Conclusion

An authentic exercise of the sensus fidelium can never entail taking an oppositional stance to definitive Church teaching such as that which holds that homosexual acts are always intrinsically evil and never to be chosen. The same principle applies to contraceptive acts, whereby a married couple intentionally seek to render the marital act infertile.  Neither can the sensus fidelium find expression in opposition to the Church’s teaching on the reservation of the ordained priesthood to men alone. To assert anything to the contrary is to place oneself in opposition to the binding doctrine of the Catholic Church.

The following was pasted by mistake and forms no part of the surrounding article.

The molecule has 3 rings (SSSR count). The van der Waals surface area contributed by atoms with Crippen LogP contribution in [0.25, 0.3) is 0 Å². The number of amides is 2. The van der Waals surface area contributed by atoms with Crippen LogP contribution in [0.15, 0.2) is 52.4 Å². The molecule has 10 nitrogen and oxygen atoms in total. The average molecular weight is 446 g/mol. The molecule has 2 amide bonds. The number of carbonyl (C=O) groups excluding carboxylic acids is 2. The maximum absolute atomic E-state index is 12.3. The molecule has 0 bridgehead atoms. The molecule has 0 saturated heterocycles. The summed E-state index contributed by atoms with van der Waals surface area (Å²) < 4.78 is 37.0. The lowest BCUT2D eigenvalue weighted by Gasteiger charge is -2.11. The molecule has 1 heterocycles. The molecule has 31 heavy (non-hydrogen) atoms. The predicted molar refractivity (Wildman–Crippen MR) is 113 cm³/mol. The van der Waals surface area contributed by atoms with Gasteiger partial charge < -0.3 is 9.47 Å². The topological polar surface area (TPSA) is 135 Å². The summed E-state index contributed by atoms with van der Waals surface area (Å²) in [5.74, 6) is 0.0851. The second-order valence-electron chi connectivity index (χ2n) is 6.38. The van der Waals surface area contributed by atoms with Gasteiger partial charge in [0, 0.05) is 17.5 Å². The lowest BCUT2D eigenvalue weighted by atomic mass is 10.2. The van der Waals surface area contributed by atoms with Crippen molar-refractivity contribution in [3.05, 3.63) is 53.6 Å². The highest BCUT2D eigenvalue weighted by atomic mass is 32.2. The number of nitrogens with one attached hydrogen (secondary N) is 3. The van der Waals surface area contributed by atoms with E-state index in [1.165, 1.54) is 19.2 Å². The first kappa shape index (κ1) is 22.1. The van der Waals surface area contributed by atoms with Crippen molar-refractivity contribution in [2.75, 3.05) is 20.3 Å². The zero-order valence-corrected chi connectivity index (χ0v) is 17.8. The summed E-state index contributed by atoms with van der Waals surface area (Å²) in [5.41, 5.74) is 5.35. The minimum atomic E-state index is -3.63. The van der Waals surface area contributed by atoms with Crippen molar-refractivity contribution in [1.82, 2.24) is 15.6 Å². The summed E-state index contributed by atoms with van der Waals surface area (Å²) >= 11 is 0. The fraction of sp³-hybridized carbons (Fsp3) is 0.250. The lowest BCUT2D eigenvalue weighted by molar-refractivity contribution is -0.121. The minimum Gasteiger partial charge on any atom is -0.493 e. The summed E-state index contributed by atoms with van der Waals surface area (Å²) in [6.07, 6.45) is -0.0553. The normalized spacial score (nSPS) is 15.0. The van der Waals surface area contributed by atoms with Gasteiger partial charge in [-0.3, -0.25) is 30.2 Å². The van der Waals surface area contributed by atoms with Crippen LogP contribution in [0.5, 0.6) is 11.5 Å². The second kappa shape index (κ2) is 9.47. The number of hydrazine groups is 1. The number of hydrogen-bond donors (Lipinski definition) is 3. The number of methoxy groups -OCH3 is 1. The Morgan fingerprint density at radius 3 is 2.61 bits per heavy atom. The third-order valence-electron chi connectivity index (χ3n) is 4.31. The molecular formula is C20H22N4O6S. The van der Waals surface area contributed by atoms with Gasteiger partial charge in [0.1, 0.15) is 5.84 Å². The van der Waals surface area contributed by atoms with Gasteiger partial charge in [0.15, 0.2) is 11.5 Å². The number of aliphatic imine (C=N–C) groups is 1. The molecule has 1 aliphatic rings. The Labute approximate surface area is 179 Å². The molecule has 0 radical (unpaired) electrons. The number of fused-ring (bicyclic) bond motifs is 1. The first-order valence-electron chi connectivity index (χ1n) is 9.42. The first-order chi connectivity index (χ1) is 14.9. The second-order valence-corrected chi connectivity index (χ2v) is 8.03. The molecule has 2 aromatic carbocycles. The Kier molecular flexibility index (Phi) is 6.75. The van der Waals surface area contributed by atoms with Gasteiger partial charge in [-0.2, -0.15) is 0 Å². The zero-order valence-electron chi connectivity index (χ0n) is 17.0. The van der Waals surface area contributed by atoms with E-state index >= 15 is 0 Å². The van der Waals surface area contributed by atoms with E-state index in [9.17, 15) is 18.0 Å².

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Footnotes

[1] Cf. St. Irenaeus, Adversus Haereses, 1,13,2.

[2] Fr Louis Ligier, S.J., L’Osservatore Romano, 2/3/78.

[3] Response of CDF  to the ‘Dubium’, L’Osservatore Romano, November, 22, 1995)

[4] Pope Benedict XVI, Chrism Mass, April 5, 2012

[5] Vatican II, Lumen Gentium, n. 11

[6] St. John Paul II,  Pastores Dabo Vobis, n.48.